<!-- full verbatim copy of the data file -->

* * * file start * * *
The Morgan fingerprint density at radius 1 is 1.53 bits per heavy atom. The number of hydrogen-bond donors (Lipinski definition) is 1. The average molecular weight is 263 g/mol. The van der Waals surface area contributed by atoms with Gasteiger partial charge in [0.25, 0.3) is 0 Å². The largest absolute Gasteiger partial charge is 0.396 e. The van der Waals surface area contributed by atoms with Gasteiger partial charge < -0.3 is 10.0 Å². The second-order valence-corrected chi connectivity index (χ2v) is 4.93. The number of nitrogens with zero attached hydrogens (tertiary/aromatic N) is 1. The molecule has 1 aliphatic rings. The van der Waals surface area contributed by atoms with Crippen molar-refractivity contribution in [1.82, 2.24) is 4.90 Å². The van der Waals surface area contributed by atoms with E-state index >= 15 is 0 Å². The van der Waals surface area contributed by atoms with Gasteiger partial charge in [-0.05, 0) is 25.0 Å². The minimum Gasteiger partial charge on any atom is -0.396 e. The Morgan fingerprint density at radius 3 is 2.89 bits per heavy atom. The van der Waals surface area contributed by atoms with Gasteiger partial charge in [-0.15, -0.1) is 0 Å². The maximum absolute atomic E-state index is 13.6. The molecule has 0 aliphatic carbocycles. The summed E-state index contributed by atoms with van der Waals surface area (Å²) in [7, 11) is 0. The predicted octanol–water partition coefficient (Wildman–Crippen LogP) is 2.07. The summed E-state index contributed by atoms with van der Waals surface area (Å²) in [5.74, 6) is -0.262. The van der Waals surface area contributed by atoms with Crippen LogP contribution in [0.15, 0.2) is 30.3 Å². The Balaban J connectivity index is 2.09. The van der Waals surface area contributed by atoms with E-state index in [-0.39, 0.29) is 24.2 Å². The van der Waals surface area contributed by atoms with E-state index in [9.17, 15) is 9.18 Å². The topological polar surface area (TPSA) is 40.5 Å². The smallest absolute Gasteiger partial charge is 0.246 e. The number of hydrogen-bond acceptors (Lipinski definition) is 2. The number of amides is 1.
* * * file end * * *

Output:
The Morgan fingerprint density at radius 1 is 1.53 bits per heavy atom. The number of hydrogen-bond donors (Lipinski definition) is 1. The average molecular weight is 263 g/mol. The van der Waals surface area contributed by atoms with Gasteiger partial charge in [0.25, 0.3) is 0 Å². The largest absolute Gasteiger partial charge is 0.396 e. The van der Waals surface area contributed by atoms with Gasteiger partial charge < -0.3 is 10.0 Å². The second-order valence-corrected chi connectivity index (χ2v) is 4.93. The number of nitrogens with zero attached hydrogens (tertiary/aromatic N) is 1. The molecule has 1 aliphatic rings. The van der Waals surface area contributed by atoms with Crippen molar-refractivity contribution in [1.82, 2.24) is 4.90 Å². The van der Waals surface area contributed by atoms with E-state index >= 15 is 0 Å². The van der Waals surface area contributed by atoms with Gasteiger partial charge in [-0.05, 0) is 25.0 Å². The minimum Gasteiger partial charge on any atom is -0.396 e. The Morgan fingerprint density at radius 3 is 2.89 bits per heavy atom. The van der Waals surface area contributed by atoms with Gasteiger partial charge in [-0.15, -0.1) is 0 Å². The maximum absolute atomic E-state index is 13.6. The molecule has 0 aliphatic carbocycles. The summed E-state index contributed by atoms with van der Waals surface area (Å²) in [7, 11) is 0. The predicted octanol–water partition coefficient (Wildman–Crippen LogP) is 2.07. The summed E-state index contributed by atoms with van der Waals surface area (Å²) in [5.74, 6) is -0.262. The van der Waals surface area contributed by atoms with Crippen LogP contribution in [0.15, 0.2) is 30.3 Å². The Balaban J connectivity index is 2.09. The van der Waals surface area contributed by atoms with E-state index in [-0.39, 0.29) is 24.2 Å². The van der Waals surface area contributed by atoms with E-state index in [9.17, 15) is 9.18 Å². The topological polar surface area (TPSA) is 40.5 Å². The smallest absolute Gasteiger partial charge is 0.246 e. The number of hydrogen-bond acceptors (Lipinski definition) is 2. The number of amides is 1.